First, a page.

“As for my peers,” said Yatsko, “it’s honestly still hard to talk about. Many of the students in my high school really enjoyed talking bad about me and saying that my concussion was fake.”
Still today, this kind of thing frustrates me. It is embarrassing to sometimes say that I once affiliated myself with the game of football. For Yatsko, however, her situation called for even further escalated feelings of sadness.
“There were so many times when I haven’t seen the outside of my house for weeks at a time, and when my mother finally took me out to get fresh air, and someone from my school had seen us, they decided to tell everyone that I was out and about, and that there was no way that I could be sick if I was outside, and that all I wanted was attention. A brain injury is invisible to the eye. I looked healthy, but on the inside I was in terrible pain, and when you hear that people are saying that you are faking it—it was truly the worst thing I had to deal with as a teenager, minus the brain injury itself.”
Yatsko’s future would take an even more significant tumble when she attempted to integrate herself within the ‘real world.’ And by this, I mean attending college, and having a job. These things that we all take for granted sometimes collapsed before Yatsko’s eyes. Feelings of hopelessness would even further penetrate her thoughts.
“After high school, I attended Moravian College in Bethlehem, Pennsylvania. The demanding lifestyle of college was too much for me, and I became very sick. I had to leave Moravian only half-way through the first semester, and it was not an easy task to deal with.”
Regarding her attempts at working:
“I have tried to maintain a job at a few different places over the past six years when my migraines were under control, but just as things were going good and I was thinking that life was [getting better], a migraine would take me out. I had to leave many jobs [because of my condition].”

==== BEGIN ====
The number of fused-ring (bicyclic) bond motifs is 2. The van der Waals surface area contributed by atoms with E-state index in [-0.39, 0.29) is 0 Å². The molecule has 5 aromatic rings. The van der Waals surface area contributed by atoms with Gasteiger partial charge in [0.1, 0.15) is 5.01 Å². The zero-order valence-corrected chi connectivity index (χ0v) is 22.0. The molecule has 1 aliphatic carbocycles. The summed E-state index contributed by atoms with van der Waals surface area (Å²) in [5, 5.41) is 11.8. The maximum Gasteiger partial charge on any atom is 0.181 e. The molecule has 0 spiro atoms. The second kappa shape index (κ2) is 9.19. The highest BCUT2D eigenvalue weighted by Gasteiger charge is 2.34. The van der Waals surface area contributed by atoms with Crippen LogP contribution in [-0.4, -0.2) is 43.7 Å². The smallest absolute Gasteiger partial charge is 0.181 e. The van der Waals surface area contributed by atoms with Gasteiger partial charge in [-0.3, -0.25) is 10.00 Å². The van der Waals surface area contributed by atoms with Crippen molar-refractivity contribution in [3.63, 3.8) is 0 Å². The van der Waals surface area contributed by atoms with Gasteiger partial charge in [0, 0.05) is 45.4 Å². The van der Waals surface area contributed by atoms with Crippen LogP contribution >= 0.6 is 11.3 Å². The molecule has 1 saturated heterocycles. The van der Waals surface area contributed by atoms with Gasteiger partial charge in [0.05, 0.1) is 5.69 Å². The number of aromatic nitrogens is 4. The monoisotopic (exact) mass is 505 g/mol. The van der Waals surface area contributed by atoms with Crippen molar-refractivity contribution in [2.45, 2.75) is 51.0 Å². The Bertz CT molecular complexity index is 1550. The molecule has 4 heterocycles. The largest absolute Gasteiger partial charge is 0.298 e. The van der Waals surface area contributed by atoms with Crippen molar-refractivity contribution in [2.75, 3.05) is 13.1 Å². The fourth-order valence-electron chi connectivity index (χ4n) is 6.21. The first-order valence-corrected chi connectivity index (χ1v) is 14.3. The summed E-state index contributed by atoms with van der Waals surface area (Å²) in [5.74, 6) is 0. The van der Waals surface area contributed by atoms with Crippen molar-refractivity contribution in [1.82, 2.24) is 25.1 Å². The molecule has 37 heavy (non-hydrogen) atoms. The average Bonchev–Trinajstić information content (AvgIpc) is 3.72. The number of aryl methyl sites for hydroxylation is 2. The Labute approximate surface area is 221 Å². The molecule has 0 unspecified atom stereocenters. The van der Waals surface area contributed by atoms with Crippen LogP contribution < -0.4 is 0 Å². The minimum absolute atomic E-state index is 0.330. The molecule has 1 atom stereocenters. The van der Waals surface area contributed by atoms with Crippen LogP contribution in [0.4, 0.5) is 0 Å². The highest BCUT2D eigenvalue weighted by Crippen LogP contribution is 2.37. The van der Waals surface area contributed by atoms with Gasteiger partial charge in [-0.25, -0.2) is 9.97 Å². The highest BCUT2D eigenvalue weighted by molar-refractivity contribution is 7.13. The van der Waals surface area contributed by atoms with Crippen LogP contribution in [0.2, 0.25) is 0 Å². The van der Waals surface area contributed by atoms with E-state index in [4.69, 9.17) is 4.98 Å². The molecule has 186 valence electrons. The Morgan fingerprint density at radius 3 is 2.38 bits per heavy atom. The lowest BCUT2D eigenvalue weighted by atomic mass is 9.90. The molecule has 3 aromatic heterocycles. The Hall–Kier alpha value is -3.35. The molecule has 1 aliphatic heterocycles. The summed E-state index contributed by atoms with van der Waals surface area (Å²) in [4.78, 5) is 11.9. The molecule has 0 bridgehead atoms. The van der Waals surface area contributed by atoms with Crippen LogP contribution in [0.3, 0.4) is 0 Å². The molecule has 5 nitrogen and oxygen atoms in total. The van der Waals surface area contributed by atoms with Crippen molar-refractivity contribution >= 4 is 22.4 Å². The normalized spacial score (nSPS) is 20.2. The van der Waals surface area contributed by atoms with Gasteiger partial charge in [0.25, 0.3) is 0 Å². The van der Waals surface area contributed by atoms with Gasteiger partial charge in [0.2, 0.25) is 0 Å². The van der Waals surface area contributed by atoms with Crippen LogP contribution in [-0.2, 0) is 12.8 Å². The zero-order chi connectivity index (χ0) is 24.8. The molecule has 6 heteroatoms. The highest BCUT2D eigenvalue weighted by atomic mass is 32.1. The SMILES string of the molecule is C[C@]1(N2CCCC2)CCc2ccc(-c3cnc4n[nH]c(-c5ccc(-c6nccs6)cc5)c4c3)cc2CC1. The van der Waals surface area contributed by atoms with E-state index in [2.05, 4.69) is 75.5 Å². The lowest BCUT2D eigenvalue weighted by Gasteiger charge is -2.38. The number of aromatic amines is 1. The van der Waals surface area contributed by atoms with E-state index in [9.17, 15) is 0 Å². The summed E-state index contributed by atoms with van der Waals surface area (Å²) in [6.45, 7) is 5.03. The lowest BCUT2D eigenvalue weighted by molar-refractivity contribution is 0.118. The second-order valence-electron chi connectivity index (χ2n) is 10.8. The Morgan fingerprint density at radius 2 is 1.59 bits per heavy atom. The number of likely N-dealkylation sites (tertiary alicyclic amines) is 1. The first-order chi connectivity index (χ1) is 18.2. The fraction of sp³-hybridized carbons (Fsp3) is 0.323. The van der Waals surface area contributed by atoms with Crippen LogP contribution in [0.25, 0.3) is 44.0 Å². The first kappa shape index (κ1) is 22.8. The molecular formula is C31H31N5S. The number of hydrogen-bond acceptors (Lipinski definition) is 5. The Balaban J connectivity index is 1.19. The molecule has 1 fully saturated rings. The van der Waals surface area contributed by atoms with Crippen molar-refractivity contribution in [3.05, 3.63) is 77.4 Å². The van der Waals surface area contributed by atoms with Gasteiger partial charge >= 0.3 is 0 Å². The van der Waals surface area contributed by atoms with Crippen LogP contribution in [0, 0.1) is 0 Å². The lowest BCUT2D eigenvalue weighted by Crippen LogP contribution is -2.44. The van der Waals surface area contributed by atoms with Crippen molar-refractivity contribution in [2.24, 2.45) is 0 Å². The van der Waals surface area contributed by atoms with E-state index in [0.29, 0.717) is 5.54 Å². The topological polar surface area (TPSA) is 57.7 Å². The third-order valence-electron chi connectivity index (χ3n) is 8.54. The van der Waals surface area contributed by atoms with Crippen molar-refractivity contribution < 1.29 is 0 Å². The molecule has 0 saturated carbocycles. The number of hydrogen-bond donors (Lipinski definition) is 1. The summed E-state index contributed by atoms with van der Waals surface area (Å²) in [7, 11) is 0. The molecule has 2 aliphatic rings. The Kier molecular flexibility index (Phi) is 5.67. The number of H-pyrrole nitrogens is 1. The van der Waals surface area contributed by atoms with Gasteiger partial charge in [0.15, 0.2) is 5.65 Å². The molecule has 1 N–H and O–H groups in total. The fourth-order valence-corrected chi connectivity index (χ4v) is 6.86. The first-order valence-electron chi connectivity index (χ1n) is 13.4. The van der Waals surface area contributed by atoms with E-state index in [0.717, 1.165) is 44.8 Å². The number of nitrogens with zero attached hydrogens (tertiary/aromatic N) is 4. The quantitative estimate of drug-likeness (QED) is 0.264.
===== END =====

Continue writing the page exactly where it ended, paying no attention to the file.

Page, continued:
To anyone who is reading this story and having any doubts about this woman’s experience with post-concussion syndrome, brace yourself for the following excerpts of the conversation I had with Yatsko. There is no doubt that she deserves the respect of those who may criticize the concussion issue in sports—meaning that they dispute the evidence that has been brought to the foreground. She has been through way too much at an age that most of us consider to be our glory days. Please continue reading.
“In six years, I have been on over one-hundred different medications, and did not find relief with any. I’ve been on steroids, anti-depressants, and even narcotics, and yet nothing even touched my migraines. I have gotten DHE and steroid treatments through Lehigh Valley Hospital, which was a difficult experience. It was a three-day outpatient treatment, and it was about four to six hours of medication being run through an IV in your arm. I may have had relief once out of about five attempts. Otherwise, it made me extremely drowsy and gave me horrible rebound migraines. I have tried acupressure which was a nice relief, but it could only do so much.”